Digital FeaturesColour ExplosionArved Colvin-Smith
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Arved Colvin-Smith


© Shaun Bransgrove

PHOTOGRAPHY Arved Colvin-Smith MAKEUP Linda Öhrstrom HAIR Keiichiro Hirano NAILS Amy Atkins STYLING Cynthia Lawrence-John DIGITAL IMAGING Suzanne Tak MODELS Ellen @ IMG, Sienna @ Established, Monet @ Models 1, Rasika @ Established, Mila @ IMG and Ella @ TESS COSMETICS All by MAC CAMERA Leica S (Typ 007) with APO-Summarit-S 120mm f/2.5 (SC) and APO- Elmar-S 180mm f/3.5 (CS)

For his ‘Colour Explosion’ creative story, Arved Colvin-Smith turned unblemished faces into canvasses, highlighting make-up artist Linda Öhrström’s impressive experiments in colour and form.

How did you become a fashion photographer? What drove you to it?
I was fascinated by photography from as far back as I can remember. As a child I spent many hours looking at pictures in books and magazines, and as I grew older I spent time in the school dark room, experimenting with something that was quickly becoming a passion.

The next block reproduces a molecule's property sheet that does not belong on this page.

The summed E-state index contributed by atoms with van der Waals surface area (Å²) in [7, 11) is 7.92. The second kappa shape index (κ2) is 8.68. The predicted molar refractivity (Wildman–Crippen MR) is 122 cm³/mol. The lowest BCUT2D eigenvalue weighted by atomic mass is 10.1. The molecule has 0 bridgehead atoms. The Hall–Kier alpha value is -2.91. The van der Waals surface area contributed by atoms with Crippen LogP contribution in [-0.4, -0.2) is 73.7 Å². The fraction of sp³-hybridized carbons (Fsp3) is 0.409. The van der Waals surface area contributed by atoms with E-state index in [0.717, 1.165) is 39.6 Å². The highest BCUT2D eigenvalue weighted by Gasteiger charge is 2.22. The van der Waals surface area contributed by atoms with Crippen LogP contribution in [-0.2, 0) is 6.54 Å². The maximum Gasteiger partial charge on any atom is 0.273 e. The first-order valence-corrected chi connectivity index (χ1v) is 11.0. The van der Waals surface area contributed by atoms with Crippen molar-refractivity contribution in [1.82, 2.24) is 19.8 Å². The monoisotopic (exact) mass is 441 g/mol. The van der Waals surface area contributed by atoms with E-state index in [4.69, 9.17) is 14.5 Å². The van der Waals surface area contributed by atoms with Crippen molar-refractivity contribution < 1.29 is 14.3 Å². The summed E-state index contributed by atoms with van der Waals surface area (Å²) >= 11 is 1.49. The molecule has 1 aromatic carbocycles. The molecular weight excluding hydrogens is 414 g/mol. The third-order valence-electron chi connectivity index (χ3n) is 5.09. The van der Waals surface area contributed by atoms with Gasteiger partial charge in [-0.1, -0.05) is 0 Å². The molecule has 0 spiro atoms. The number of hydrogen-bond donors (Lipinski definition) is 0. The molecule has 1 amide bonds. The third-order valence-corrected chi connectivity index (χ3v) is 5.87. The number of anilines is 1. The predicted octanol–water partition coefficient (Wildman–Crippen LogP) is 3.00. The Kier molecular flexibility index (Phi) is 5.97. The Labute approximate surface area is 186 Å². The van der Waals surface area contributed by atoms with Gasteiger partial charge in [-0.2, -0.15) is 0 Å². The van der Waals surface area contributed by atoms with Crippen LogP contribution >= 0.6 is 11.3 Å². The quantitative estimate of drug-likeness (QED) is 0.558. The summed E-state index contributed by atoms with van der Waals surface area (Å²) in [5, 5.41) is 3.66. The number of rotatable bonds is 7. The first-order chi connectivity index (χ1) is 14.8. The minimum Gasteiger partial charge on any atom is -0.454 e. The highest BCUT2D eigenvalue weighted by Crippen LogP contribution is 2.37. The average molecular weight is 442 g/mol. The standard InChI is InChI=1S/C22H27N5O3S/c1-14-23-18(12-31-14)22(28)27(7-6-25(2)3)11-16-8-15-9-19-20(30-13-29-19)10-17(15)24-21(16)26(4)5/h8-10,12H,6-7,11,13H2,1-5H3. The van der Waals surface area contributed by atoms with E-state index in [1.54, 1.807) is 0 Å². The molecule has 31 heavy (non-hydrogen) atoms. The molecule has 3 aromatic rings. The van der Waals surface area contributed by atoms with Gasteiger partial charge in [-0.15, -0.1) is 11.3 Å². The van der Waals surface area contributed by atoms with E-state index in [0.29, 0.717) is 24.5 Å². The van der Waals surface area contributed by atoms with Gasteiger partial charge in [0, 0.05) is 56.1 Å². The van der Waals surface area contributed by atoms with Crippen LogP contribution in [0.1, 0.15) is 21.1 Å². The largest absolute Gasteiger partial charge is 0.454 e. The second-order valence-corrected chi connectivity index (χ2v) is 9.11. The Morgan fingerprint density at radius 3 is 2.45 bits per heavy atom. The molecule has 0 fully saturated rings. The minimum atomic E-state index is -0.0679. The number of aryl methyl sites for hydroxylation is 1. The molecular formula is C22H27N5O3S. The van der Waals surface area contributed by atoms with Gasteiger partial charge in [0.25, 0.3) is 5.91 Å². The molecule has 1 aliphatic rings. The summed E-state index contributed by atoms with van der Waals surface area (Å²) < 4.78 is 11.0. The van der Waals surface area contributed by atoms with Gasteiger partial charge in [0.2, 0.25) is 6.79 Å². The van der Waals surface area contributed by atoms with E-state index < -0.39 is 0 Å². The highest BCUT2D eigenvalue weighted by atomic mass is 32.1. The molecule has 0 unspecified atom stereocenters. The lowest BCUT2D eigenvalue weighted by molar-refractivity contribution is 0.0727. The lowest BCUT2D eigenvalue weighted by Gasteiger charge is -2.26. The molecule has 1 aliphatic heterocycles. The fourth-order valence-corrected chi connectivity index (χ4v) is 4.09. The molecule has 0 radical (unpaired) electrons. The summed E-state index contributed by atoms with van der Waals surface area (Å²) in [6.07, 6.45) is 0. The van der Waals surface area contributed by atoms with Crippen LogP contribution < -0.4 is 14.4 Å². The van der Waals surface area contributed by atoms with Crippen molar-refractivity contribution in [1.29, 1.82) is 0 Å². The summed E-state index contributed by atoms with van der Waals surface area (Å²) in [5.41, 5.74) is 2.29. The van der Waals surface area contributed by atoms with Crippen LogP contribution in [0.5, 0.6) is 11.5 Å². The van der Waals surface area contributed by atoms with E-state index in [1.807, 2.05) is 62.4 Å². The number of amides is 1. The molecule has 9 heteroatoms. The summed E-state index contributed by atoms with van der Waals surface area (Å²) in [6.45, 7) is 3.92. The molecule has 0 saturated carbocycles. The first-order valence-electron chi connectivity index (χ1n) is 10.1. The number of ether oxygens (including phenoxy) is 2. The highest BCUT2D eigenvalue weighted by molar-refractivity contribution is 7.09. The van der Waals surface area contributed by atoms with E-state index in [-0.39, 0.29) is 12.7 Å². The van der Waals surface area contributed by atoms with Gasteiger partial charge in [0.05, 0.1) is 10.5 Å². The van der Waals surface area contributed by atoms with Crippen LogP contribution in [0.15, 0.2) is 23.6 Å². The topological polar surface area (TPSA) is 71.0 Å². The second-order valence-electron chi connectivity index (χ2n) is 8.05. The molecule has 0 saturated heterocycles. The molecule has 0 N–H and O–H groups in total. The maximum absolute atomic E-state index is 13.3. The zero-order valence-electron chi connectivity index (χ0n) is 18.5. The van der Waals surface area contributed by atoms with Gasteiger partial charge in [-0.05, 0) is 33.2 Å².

Though my photographic skills were developing, I opted to study fashion and spent an eye-opening, yet wonderful, year sewing my clothes myself. At some point it was suggested that I explore other avenues within the fashion industry and I was very open to the idea. Around that same time there were two large retrospectives happening in London: one of Helmut Newton’s work, and the other of Guy Bourdin’s. I feel both influenced the path I decided to follow.

You photograph fashion and beauty. What appeals to you most about the two genres? Where do you see the greater creative challenge, if at all?
I love to photograph people and both genres allow me to do this. I approach both in a similar way: beauty may be somewhat more technical, although this can vary from project to project.

Your beauty series tend to be extremely close up. Why is that?
If the make-up artist creates something amazing and beautiful I like to get close to it, and I usually shoot each look various ways. I think I gravitate naturally towards the close up: it often comes about in the edit when looking back at the options. Perhaps there is a meaningful psychological explanation to this, I couldn't say!